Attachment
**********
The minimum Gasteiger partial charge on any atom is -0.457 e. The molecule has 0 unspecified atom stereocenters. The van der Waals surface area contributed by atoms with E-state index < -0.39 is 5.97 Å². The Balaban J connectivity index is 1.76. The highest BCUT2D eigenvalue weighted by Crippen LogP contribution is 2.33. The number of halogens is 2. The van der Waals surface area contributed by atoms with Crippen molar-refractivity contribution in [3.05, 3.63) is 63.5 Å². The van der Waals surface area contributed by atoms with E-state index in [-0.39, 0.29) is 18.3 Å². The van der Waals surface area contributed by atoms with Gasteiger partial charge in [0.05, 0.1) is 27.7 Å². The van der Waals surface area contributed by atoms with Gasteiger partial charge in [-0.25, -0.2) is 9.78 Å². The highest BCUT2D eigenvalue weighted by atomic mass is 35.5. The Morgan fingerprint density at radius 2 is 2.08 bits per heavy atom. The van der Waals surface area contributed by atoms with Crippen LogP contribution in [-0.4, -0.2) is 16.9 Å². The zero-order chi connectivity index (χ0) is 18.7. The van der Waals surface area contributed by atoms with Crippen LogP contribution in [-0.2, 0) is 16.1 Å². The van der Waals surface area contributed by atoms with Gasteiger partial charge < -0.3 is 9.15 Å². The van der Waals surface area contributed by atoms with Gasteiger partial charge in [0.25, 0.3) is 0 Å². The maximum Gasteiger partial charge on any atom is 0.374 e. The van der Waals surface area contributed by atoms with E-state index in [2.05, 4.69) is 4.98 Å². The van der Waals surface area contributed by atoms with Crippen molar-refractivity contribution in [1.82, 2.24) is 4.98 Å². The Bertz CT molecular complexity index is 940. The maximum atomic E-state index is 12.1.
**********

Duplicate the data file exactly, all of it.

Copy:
The minimum Gasteiger partial charge on any atom is -0.457 e. The molecule has 0 unspecified atom stereocenters. The van der Waals surface area contributed by atoms with E-state index < -0.39 is 5.97 Å². The Balaban J connectivity index is 1.76. The highest BCUT2D eigenvalue weighted by Crippen LogP contribution is 2.33. The number of halogens is 2. The van der Waals surface area contributed by atoms with Crippen molar-refractivity contribution in [3.05, 3.63) is 63.5 Å². The van der Waals surface area contributed by atoms with E-state index in [-0.39, 0.29) is 18.3 Å². The van der Waals surface area contributed by atoms with Gasteiger partial charge in [0.05, 0.1) is 27.7 Å². The van der Waals surface area contributed by atoms with Gasteiger partial charge in [-0.25, -0.2) is 9.78 Å². The highest BCUT2D eigenvalue weighted by atomic mass is 35.5. The Morgan fingerprint density at radius 2 is 2.08 bits per heavy atom. The van der Waals surface area contributed by atoms with Crippen LogP contribution in [-0.4, -0.2) is 16.9 Å². The zero-order chi connectivity index (χ0) is 18.7. The van der Waals surface area contributed by atoms with Crippen LogP contribution in [-0.2, 0) is 16.1 Å². The van der Waals surface area contributed by atoms with Gasteiger partial charge < -0.3 is 9.15 Å². The van der Waals surface area contributed by atoms with Gasteiger partial charge in [0.25, 0.3) is 0 Å². The maximum Gasteiger partial charge on any atom is 0.374 e. The van der Waals surface area contributed by atoms with E-state index in [2.05, 4.69) is 4.98 Å². The van der Waals surface area contributed by atoms with Crippen molar-refractivity contribution in [1.82, 2.24) is 4.98 Å². The Bertz CT molecular complexity index is 940. The maximum atomic E-state index is 12.1.